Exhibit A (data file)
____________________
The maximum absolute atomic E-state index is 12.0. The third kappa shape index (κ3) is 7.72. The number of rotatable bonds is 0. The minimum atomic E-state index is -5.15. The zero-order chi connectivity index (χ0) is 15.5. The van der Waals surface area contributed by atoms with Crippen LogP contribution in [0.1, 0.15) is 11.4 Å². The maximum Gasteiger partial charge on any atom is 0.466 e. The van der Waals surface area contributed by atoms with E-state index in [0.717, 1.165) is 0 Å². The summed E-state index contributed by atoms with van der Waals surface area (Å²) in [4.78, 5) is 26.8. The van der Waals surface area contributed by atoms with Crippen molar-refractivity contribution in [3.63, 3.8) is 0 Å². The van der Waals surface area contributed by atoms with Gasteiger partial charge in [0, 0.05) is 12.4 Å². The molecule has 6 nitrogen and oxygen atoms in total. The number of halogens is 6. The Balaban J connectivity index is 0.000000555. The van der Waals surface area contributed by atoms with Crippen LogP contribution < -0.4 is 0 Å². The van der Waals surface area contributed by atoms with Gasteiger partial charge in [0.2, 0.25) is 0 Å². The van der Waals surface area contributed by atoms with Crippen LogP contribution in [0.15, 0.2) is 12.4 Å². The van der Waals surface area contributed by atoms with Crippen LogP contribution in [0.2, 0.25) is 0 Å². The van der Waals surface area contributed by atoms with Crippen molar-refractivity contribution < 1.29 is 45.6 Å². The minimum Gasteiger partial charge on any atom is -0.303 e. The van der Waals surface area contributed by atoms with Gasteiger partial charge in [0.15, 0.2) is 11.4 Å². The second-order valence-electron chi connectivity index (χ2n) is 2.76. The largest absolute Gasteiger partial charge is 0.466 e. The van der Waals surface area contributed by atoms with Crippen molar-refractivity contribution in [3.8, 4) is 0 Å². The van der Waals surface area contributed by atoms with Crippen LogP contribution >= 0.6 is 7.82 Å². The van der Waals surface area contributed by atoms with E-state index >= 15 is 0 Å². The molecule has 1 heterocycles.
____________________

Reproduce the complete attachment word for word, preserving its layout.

The maximum absolute atomic E-state index is 12.0. The third kappa shape index (κ3) is 7.72. The number of rotatable bonds is 0. The minimum atomic E-state index is -5.15. The zero-order chi connectivity index (χ0) is 15.5. The van der Waals surface area contributed by atoms with Crippen LogP contribution in [0.1, 0.15) is 11.4 Å². The maximum Gasteiger partial charge on any atom is 0.466 e. The van der Waals surface area contributed by atoms with E-state index in [0.717, 1.165) is 0 Å². The summed E-state index contributed by atoms with van der Waals surface area (Å²) in [4.78, 5) is 26.8. The van der Waals surface area contributed by atoms with Crippen molar-refractivity contribution in [3.63, 3.8) is 0 Å². The van der Waals surface area contributed by atoms with Gasteiger partial charge in [0, 0.05) is 12.4 Å². The molecule has 6 nitrogen and oxygen atoms in total. The number of halogens is 6. The Balaban J connectivity index is 0.000000555. The van der Waals surface area contributed by atoms with Crippen LogP contribution < -0.4 is 0 Å². The van der Waals surface area contributed by atoms with Gasteiger partial charge in [0.2, 0.25) is 0 Å². The van der Waals surface area contributed by atoms with Crippen LogP contribution in [0.15, 0.2) is 12.4 Å². The van der Waals surface area contributed by atoms with Crippen LogP contribution in [0.2, 0.25) is 0 Å². The van der Waals surface area contributed by atoms with Crippen molar-refractivity contribution < 1.29 is 45.6 Å². The minimum Gasteiger partial charge on any atom is -0.303 e. The van der Waals surface area contributed by atoms with Gasteiger partial charge in [0.15, 0.2) is 11.4 Å². The second-order valence-electron chi connectivity index (χ2n) is 2.76. The largest absolute Gasteiger partial charge is 0.466 e. The van der Waals surface area contributed by atoms with Crippen molar-refractivity contribution in [3.8, 4) is 0 Å². The van der Waals surface area contributed by atoms with Crippen LogP contribution >= 0.6 is 7.82 Å². The van der Waals surface area contributed by atoms with E-state index >= 15 is 0 Å². The molecule has 1 heterocycles.